Down To Earth brings you the top happenings in the world of global ecology
Saiga antelope numbers in Kazakhstan have increased by 55%: government
The number of Saiga antelopes, an iconic species of Eurasia, in Kazakhstan has increased by 55 per cent, the Kazakh government has said, according to a media report. The spokesman of the Kazakh agriculture ministry’s Forestry and Wildlife Committee, Saken Dildakhmet, said in a Facebook post that the total number of Saiga in Kazakhstan was 334,000, according to 2019 aerial results.
“This figure includes 111,500 individuals of the Betpak-Dala saiga population, 217,000 of the Ural population, and 5,900 of the Ustiurt population. It increased by 55.5 per cent year-on-year (215,100 individuals in 2018),” Dildakhmet was quoted as saying in the Facebook post by the report.
If true, it is good news for the Saiga, which is classified as ‘Critically Endangered’ by the International Union for Conservation of Nature (IUCN). Kazakhstan is home to the largest population of Saiga in the world.
In May 2015, 200,000 Saigas had died across the Betpak-Dala region of Kazakhstan, with most of the global population wiped out. The die-off was found to be caused by bacteria that somehow became harmful after particularly warm and wet weather.
Canada becomes first G20 country to ban shark finning
On June 18, the Canadian Senate passed Bill C-68, which overhauls the country’s Fisheries Act. Through this move, Canada has become the first G20 country to ban the import and sale of shark fins into its territory, according to a media report.
Canada has already banned the finning of sharks in its own waters’ way back in 1994. The bill, which became law on June 18, is now awaiting assent of Queen Elizabeth II, the Head of State of Canada
The ban came after years of campaigning. Shark finning is an extremely cruel practice in which the fins of sharks are cut from the body while the fish is still alive and the torso is then tossed back into the sea. Sharks fins are considered a delicacy in East Asia, where shark fin soup is a popular dish.
“We recognise the clear threat that the shark fin trade poses to the sustainability of our oceans,” Canada’s Fisheries Minister Jonathan Wilkinson was quoted as saying in the report. “The practice is simply not sustainable, and it is inhumane.”
More than 500 vultures poisoned in Botswana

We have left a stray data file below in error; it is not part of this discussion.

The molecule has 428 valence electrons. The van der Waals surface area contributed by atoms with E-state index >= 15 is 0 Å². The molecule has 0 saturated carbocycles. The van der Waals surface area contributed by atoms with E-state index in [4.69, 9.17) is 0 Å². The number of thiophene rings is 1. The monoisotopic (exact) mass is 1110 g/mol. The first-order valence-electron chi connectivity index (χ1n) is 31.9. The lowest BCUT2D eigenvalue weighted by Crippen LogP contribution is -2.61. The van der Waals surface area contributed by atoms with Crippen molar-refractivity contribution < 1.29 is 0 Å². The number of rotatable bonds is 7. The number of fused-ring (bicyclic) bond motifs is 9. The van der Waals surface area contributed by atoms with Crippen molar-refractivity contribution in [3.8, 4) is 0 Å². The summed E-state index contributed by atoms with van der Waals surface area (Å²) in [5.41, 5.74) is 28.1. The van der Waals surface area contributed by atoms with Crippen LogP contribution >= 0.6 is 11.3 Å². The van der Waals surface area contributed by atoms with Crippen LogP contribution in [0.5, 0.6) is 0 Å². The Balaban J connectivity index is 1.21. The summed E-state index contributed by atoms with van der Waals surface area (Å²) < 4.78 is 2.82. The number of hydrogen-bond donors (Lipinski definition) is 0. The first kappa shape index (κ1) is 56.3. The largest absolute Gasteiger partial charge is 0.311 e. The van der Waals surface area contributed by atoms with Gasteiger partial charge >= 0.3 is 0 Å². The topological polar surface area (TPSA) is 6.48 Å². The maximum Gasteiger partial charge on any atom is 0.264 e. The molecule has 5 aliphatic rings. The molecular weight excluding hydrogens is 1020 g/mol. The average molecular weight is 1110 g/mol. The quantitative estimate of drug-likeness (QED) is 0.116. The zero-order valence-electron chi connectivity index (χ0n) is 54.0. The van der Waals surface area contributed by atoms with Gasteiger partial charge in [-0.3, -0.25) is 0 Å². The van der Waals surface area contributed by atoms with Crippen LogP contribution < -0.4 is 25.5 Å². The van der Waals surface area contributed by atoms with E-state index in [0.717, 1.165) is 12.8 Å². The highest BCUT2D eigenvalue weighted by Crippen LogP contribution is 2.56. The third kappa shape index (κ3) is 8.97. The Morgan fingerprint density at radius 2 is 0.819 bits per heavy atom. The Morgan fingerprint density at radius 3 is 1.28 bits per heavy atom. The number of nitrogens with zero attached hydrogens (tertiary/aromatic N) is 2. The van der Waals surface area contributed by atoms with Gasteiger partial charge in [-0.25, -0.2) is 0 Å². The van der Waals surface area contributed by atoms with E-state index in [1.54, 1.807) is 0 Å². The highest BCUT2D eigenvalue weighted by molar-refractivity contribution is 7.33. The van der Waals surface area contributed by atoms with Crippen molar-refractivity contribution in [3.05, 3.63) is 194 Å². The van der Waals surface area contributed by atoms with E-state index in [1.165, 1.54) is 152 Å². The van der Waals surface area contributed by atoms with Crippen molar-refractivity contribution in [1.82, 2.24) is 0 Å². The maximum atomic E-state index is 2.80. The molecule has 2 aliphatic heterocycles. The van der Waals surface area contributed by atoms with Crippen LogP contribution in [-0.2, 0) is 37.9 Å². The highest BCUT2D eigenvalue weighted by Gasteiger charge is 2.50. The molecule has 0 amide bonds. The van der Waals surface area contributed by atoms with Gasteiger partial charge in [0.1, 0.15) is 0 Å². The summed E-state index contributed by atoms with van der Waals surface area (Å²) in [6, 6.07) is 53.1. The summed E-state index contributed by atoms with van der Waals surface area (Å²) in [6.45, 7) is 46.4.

A total of 537 vultures belonging to three critically endangered species and two tawny eagles have been found dead in north-east Botswana, according to a media report. It is being strongly suspected that they have been poisoned by poachers.
Vultures are the first to spot carcasses and usually hover around them. The government suspects that poachers who had killed three elephants, had laced the carcasses with poison so that the vultures would not blow away their cover.
Most of the dead vultures are white-backed. Seventeen others are white-headed and 28 others are hooded. All are classified as ‘Critically Endangered’ by the IUCN.
Experts have said that because the vultures have died during their breeding season, the newborn offspring would also be affected.
Gujarat High Courts seeks government reply on railway lines in Gir
A division bench of the Gujarat High Court, in an order passed on June 20, asked the state government to reply about what action was being taken regarding railway lines passing through the Gir Wildlife Sanctuary and National Park, according to a media report.
The court’s action came after amicus curiae and senior advocate Hemang Shah submitted a report pointing to glaring loopholes on measures to prevent harm and injuries to lions due to linear infrastructure like railway lines.
Shah had been asked by the court to file a report in response to the filing of a public interest litigation last year.
On December 17 last year, three lions were mowed down by a goods train in a revenue forest area near Borala village of the Savarkundla range in the Gir (East) division of the Amreli district.
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